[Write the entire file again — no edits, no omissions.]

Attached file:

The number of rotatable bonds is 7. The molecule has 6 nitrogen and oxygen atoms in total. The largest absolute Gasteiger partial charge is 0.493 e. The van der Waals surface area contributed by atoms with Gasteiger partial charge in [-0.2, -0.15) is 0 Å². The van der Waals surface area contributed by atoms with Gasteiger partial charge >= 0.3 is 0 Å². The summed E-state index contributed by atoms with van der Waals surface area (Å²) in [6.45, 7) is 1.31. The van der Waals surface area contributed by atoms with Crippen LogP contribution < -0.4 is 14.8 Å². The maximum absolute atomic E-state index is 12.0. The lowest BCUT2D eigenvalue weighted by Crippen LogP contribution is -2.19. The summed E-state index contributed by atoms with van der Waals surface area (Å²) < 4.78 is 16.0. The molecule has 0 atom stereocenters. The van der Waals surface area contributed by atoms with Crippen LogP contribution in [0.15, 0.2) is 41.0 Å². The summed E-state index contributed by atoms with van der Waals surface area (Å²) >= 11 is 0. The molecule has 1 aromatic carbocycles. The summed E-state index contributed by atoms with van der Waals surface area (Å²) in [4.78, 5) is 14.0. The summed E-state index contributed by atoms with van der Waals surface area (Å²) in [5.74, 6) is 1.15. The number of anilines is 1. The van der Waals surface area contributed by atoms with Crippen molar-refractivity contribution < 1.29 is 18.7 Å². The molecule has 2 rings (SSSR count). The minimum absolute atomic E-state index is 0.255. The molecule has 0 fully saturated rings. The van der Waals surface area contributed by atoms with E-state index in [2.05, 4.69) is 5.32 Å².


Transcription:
The number of rotatable bonds is 7. The molecule has 6 nitrogen and oxygen atoms in total. The largest absolute Gasteiger partial charge is 0.493 e. The van der Waals surface area contributed by atoms with Gasteiger partial charge in [-0.2, -0.15) is 0 Å². The van der Waals surface area contributed by atoms with Gasteiger partial charge >= 0.3 is 0 Å². The summed E-state index contributed by atoms with van der Waals surface area (Å²) in [6.45, 7) is 1.31. The van der Waals surface area contributed by atoms with Crippen LogP contribution < -0.4 is 14.8 Å². The maximum absolute atomic E-state index is 12.0. The lowest BCUT2D eigenvalue weighted by Crippen LogP contribution is -2.19. The summed E-state index contributed by atoms with van der Waals surface area (Å²) < 4.78 is 16.0. The molecule has 0 atom stereocenters. The van der Waals surface area contributed by atoms with Crippen LogP contribution in [0.15, 0.2) is 41.0 Å². The summed E-state index contributed by atoms with van der Waals surface area (Å²) >= 11 is 0. The molecule has 1 aromatic carbocycles. The summed E-state index contributed by atoms with van der Waals surface area (Å²) in [4.78, 5) is 14.0. The summed E-state index contributed by atoms with van der Waals surface area (Å²) in [5.74, 6) is 1.15. The number of anilines is 1. The van der Waals surface area contributed by atoms with Crippen molar-refractivity contribution < 1.29 is 18.7 Å². The molecule has 2 rings (SSSR count). The minimum absolute atomic E-state index is 0.255. The molecule has 0 fully saturated rings. The van der Waals surface area contributed by atoms with E-state index in [2.05, 4.69) is 5.32 Å².